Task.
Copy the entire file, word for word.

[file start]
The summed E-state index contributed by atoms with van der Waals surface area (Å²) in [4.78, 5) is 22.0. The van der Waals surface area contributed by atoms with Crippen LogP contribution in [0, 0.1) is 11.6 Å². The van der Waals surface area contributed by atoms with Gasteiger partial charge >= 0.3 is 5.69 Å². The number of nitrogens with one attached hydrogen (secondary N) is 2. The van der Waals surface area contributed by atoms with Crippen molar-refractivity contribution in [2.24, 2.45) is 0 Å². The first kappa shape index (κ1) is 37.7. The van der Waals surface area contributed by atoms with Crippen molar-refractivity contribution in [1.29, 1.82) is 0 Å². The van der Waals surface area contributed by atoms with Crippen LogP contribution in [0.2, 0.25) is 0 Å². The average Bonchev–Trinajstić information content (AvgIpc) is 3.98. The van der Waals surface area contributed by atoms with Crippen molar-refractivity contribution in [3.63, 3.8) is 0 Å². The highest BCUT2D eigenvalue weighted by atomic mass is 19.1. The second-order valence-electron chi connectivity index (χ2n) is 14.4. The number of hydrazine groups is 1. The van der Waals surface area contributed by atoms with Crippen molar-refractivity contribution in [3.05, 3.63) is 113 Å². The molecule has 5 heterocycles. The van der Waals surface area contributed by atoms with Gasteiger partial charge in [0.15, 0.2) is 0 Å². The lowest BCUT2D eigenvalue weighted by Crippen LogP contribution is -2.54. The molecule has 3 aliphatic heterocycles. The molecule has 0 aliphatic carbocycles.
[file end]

The summed E-state index contributed by atoms with van der Waals surface area (Å²) in [4.78, 5) is 22.0. The van der Waals surface area contributed by atoms with Crippen LogP contribution in [0, 0.1) is 11.6 Å². The van der Waals surface area contributed by atoms with Gasteiger partial charge >= 0.3 is 5.69 Å². The number of nitrogens with one attached hydrogen (secondary N) is 2. The van der Waals surface area contributed by atoms with Crippen molar-refractivity contribution in [2.24, 2.45) is 0 Å². The first kappa shape index (κ1) is 37.7. The van der Waals surface area contributed by atoms with Crippen molar-refractivity contribution in [1.29, 1.82) is 0 Å². The van der Waals surface area contributed by atoms with Crippen LogP contribution in [0.2, 0.25) is 0 Å². The average Bonchev–Trinajstić information content (AvgIpc) is 3.98. The van der Waals surface area contributed by atoms with Crippen molar-refractivity contribution in [3.63, 3.8) is 0 Å². The highest BCUT2D eigenvalue weighted by atomic mass is 19.1. The second-order valence-electron chi connectivity index (χ2n) is 14.4. The number of hydrazine groups is 1. The van der Waals surface area contributed by atoms with Crippen molar-refractivity contribution in [3.05, 3.63) is 113 Å². The molecule has 5 heterocycles. The van der Waals surface area contributed by atoms with Gasteiger partial charge in [0.15, 0.2) is 0 Å². The lowest BCUT2D eigenvalue weighted by Crippen LogP contribution is -2.54. The molecule has 3 aliphatic heterocycles. The molecule has 0 aliphatic carbocycles.